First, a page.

The daily Nebraskan. ([Lincoln, Neb.) 1901-current, October 08, 1975, Page page 7, Image 7

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    Wednesday, October 8, 1975
daily nebraskan
page 7
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e older student- variety of reasons
By Theresa Foreman ,
"Some people think of it as basket weaving or a
community college,, yoga course," said Quentin Gessncr, re
ferring to adult education. Gessner is dean of the College of
Continuing Studies.
Older adults have legitimate educational needs, he said.
Both older students and educational institutions are be
coming aware of the non-traditional student's need to be
educated.
Since ndn-traditional education programs are open to all
students, and the returning student cannot be defined by
age, no statistics are available to indicate the number of
adult or returning students receiving continuing education..
'Adults who had unsuccessful
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past have some less than
positive feelings about being
in the classroom'
Enrollment 5s up in all areas of non-traditional educa
tion, said Harold Alien, information officer for UNL's
Extension Division. ....
This estimate follows national trends. Authorities say
that one of every four Americans undertook some form of
adult education in the past year.
W.C. Meierhenry, chairman of UNL's adult and continu
ing education dept., said older adults are coming back to
school for a variety of reasons. Some are working on
bachelor's or master's degrees, he said. Others want to
develop skills which will make them more proficient in
their work. Others simply want to improve their general
knowledge. For some, Meierhenry noted, returning to
school provides a worthwhile social outlet.
He said that coming back to school is not easy for many
older students. They find themselves facing situations
similar to those they left behind of IS or 20 years ago.
"Adults who have had unsuccessful classroom exper-
' iences in the past have some less than positive feelings ,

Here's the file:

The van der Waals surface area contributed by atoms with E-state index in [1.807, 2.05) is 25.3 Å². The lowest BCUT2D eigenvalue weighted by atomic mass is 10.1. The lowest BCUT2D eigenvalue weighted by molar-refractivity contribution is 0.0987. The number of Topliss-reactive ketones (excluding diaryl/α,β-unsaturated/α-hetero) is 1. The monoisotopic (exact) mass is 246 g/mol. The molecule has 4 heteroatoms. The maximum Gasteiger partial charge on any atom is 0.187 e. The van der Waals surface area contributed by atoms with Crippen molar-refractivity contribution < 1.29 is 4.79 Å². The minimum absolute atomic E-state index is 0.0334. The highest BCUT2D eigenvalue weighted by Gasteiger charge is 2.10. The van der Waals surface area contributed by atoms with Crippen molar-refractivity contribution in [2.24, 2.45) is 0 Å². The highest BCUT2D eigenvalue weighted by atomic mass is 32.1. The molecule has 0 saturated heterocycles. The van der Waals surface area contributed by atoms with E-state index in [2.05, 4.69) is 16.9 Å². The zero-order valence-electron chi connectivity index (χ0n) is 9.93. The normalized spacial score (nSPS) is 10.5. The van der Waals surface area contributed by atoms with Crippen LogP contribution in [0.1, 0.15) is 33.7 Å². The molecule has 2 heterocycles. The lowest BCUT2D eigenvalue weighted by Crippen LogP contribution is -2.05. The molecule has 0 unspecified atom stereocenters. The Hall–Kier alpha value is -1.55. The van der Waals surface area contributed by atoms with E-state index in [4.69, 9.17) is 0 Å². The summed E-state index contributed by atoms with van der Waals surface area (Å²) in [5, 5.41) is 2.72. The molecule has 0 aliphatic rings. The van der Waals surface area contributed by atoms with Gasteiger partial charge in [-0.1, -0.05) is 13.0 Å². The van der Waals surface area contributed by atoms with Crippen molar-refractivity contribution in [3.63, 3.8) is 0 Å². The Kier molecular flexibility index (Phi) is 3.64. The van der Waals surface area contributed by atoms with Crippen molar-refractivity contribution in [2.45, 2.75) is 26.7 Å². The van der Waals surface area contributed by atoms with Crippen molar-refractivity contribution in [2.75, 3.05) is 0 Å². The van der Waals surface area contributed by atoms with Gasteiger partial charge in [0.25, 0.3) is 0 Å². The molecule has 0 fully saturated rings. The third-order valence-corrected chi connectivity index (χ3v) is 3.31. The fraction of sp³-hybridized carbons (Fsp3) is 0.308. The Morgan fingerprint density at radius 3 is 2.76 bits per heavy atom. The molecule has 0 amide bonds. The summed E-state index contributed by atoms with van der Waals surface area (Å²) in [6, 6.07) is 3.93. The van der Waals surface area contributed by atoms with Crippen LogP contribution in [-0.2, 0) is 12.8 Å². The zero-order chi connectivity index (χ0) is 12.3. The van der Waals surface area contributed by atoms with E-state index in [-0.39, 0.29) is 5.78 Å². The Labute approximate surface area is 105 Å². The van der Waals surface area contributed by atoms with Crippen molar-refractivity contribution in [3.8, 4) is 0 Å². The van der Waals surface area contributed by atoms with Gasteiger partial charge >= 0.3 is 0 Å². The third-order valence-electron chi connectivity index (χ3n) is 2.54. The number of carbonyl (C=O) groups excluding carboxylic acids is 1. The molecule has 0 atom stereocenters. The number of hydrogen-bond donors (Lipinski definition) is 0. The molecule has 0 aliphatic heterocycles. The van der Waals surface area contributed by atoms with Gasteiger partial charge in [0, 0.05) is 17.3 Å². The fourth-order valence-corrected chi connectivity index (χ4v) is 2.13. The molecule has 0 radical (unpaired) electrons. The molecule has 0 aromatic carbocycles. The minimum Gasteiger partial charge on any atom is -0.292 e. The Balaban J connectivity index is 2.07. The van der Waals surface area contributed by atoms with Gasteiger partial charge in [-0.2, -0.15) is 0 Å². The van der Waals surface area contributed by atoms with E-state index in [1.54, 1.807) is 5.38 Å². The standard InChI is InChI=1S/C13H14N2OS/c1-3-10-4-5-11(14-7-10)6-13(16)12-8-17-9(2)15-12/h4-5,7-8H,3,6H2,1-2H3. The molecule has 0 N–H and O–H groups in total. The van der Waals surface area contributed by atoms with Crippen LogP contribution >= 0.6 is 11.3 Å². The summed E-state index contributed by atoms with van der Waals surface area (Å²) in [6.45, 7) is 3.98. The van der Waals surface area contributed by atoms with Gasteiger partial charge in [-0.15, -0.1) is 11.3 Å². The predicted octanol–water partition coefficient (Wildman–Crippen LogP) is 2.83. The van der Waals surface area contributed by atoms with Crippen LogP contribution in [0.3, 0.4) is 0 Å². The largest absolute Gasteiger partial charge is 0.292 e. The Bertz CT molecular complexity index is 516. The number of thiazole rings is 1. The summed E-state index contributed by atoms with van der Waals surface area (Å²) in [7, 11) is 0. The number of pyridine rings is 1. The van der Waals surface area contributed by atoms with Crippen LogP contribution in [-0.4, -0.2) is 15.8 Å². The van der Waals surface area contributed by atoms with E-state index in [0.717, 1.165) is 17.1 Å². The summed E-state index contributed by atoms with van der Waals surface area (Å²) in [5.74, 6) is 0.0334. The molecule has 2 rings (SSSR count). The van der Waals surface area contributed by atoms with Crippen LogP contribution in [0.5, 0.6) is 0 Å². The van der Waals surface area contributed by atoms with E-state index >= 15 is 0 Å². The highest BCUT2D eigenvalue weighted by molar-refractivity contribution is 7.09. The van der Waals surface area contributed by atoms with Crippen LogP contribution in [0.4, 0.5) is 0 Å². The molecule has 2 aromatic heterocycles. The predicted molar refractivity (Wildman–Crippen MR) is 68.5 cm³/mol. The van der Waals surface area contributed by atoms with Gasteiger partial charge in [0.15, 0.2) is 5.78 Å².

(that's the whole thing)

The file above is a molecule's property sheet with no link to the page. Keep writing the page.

about placing themselves back in the classroom," Meier
henry pointed out.
"Many adults believe coming back to school is an
admission that they have failed," he said. ,
Also, older students have a fear of competing with
younger students, said Irene Johnson, UNL counselor for
non-traditional students. Many have doubts about their
ability to handle college material, she said.
Society and education are youth-oriented, said Meic
J'enry. The older Students can feel alienated on traditional
college campuses.
Special instruction methods are needed to teach the
older, non-traditional student, Meierhenry said. That
student should be much more involved in planning his own
courses, he said. The teacher needs to make the instruction
pertinent.
For the same reason, more discussion is needed when
teaching adults, Meierhenry said.
Most older students are interested in satisfying some sort
of immediate goal, he said, rather than in storing up know
ledge in hopes of using it someday.
Besides needing special instruction methods, many older
students face other problems when they come back to
school, he said.
Adults with families to support often must limit their
attendance to evening classes. Many have little time for
classes and those who work all day are tired when they
attend class.
Transportation to the campus at night is a problem for
some, especially women, Meierhenry noted.
Adults with families to support
often limit their attendance to
evening classes. Transporta
tion to campus at night is a
problem.
The cost of returning to school also is a hurdle for many
with families to support, Johnson said. This is especially
true for the single parent.
Meierhenry said many students complain that university
offices are not accessible to the student enrolled in night
school. . ,
, Continued on pg. 10